glob(7) — Linux manual page


GLOB(7)                   Linux Programmer's Manual                  GLOB(7)

NAME         top

       glob - globbing pathnames

DESCRIPTION         top

       Long ago, in UNIX V6, there was a program /etc/glob that would expand
       wildcard patterns.  Soon afterward this became a shell built-in.

       These days there is also a library routine glob(3) that will perform
       this function for a user program.

       The rules are as follows (POSIX.2, 3.13).

   Wildcard matching
       A string is a wildcard pattern if it contains one of the characters
       '?', '*' or '['.  Globbing is the operation that expands a wildcard
       pattern into the list of pathnames matching the pattern.  Matching is
       defined by:

       A '?' (not between brackets) matches any single character.

       A '*' (not between brackets) matches any string, including the empty

       Character classes

       An expression "[...]" where the first character after the leading '['
       is not an '!' matches a single character, namely any of the
       characters enclosed by the brackets.  The string enclosed by the
       brackets cannot be empty; therefore ']' can be allowed between the
       brackets, provided that it is the first character.  (Thus, "[][!]"
       matches the three characters '[', ']' and '!'.)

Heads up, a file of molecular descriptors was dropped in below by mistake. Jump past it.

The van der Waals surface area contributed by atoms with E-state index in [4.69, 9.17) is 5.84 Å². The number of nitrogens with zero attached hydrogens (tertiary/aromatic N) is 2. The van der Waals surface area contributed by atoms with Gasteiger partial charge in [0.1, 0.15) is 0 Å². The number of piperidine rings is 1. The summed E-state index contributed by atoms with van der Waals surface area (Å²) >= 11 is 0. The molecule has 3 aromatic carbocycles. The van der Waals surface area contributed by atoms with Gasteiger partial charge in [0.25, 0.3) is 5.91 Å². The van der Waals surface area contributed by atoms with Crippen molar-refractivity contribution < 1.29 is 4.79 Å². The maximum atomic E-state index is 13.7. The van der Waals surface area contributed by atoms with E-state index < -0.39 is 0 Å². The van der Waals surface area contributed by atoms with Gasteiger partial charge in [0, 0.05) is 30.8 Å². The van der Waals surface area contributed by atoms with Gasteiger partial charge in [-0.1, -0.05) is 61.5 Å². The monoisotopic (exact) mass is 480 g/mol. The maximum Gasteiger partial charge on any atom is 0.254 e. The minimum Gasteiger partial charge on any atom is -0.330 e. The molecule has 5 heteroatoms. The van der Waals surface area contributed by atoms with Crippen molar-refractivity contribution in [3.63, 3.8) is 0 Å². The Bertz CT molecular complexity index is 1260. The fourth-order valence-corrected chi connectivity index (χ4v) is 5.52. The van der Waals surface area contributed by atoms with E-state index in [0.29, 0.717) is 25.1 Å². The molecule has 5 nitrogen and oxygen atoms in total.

There is one special convention: two characters separated by '-'
       denote a range.  (Thus, "[A-Fa-f0-9]" is equivalent to
       "[ABCDEFabcdef0123456789]".)  One may include '-' in its literal
       meaning by making it the first or last character between the
       brackets.  (Thus, "[]-]" matches just the two characters ']' and '-',
       and "[--0]" matches the three characters '-', '.', '0', since '/'
       cannot be matched.)


       An expression "[!...]" matches a single character, namely any
       character that is not matched by the expression obtained by removing
       the first '!' from it.  (Thus, "[!]a-]" matches any single character
       except ']', 'a' and '-'.)

       One can remove the special meaning of '?', '*' and '[' by preceding
       them by a backslash, or, in case this is part of a shell command
       line, enclosing them in quotes.  Between brackets these characters
       stand for themselves.  Thus, "[[?*\]" matches the four characters
       '[', '?', '*' and '\'.

       Globbing is applied on each of the components of a pathname
       separately.  A '/' in a pathname cannot be matched by a '?' or '*'
       wildcard, or by a range like "[.-0]".  A range containing an explicit
       '/' character is syntactically incorrect.  (POSIX requires that
       syntactically incorrect patterns are left unchanged.)

       If a filename starts with a '.', this character must be matched
       explicitly.  (Thus, rm * will not remove .profile, and tar c * will
       not archive all your files; tar c . is better.)

   Empty lists
       The nice and simple rule given above: "expand a wildcard pattern into
       the list of matching pathnames" was the original UNIX definition.  It
       allowed one to have patterns that expand into an empty list, as in

           xv -wait 0 *.gif *.jpg

       where perhaps no *.gif files are present (and this is not an error).
       However, POSIX requires that a wildcard pattern is left unchanged
       when it is syntactically incorrect, or the list of matching pathnames
       is empty.  With bash one can force the classical behavior using this